Krishnaji was not only a learned academic, but had the acumen of an administrator. He had an extraordinary personality that included a fine blend of these qualities. Thus, in addition to carrying out beautifully his academic commitments, he excelled in the field of administration as he steered Allahabad University successfully through turbulent times in his capacity as the Pro-Vice Chancellor of the University.

I recall, with reverence and fondness, my memories associated with this great personality. I joined Allahabad University as a research scholar in 1970 under his supervision. After obtaining a PhD degree in 1976, I continued post-doctoral work under him for the next two years till I joined the National Institute of Technology at Jameshedpur in 1978. In February 2009 I joined Gandhi Engineering College, Madanpur Khurda, Bhubaneshwar as its Director. Krishnaji was a father figure to all the students and scholars who came under his gentle and kind influence. I was fortunate to receive his affection and blessings. In fact, during my early days as a research scholar, I had the privilege of staying with him as one of his family members since I could not get accommodation in any hostel. I continued to enjoy his warm and fatherly concern throughout my stay at Allahabad University. I cannot forget his role in molding my personality and his contribution in my academic achievements. He has been my inspiration and a role model.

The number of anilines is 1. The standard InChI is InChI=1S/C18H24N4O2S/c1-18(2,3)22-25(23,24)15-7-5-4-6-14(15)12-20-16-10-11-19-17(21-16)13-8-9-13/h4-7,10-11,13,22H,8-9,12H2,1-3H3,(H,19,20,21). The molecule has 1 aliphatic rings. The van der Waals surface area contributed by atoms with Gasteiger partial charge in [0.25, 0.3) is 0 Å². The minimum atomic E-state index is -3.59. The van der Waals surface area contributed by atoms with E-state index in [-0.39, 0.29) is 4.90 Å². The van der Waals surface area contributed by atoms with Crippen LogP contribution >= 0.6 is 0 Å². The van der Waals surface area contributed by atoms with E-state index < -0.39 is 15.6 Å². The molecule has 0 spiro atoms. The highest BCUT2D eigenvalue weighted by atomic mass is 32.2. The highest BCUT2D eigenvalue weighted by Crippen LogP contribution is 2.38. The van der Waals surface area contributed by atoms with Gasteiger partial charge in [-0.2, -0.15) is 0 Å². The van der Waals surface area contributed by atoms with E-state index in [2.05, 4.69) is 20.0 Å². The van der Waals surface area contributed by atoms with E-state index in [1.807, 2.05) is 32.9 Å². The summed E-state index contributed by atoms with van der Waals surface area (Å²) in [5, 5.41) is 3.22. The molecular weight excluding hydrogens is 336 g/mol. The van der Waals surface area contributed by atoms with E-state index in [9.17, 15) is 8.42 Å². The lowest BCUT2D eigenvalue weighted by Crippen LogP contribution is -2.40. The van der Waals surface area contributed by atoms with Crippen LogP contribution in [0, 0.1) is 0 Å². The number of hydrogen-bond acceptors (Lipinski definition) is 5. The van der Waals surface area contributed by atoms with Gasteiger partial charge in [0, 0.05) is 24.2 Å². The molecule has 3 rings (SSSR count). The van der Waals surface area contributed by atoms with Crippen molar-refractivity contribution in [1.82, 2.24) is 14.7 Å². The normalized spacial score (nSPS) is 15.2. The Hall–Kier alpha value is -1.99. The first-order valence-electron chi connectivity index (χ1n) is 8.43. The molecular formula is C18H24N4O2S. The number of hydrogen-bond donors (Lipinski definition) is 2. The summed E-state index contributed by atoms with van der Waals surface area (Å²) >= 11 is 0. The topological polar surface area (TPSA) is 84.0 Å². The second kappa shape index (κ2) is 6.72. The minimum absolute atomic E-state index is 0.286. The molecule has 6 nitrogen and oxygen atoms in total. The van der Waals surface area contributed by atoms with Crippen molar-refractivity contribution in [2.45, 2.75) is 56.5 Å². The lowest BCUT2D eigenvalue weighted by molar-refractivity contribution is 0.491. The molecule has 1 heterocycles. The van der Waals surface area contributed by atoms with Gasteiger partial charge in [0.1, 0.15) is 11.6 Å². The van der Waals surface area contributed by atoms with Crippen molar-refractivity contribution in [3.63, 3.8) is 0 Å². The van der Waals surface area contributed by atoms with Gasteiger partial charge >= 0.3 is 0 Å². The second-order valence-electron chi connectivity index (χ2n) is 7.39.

It is my firm belief that what I learned from him will continue to guide me in the future, especially in moments of crisis, doubt and uncertainty.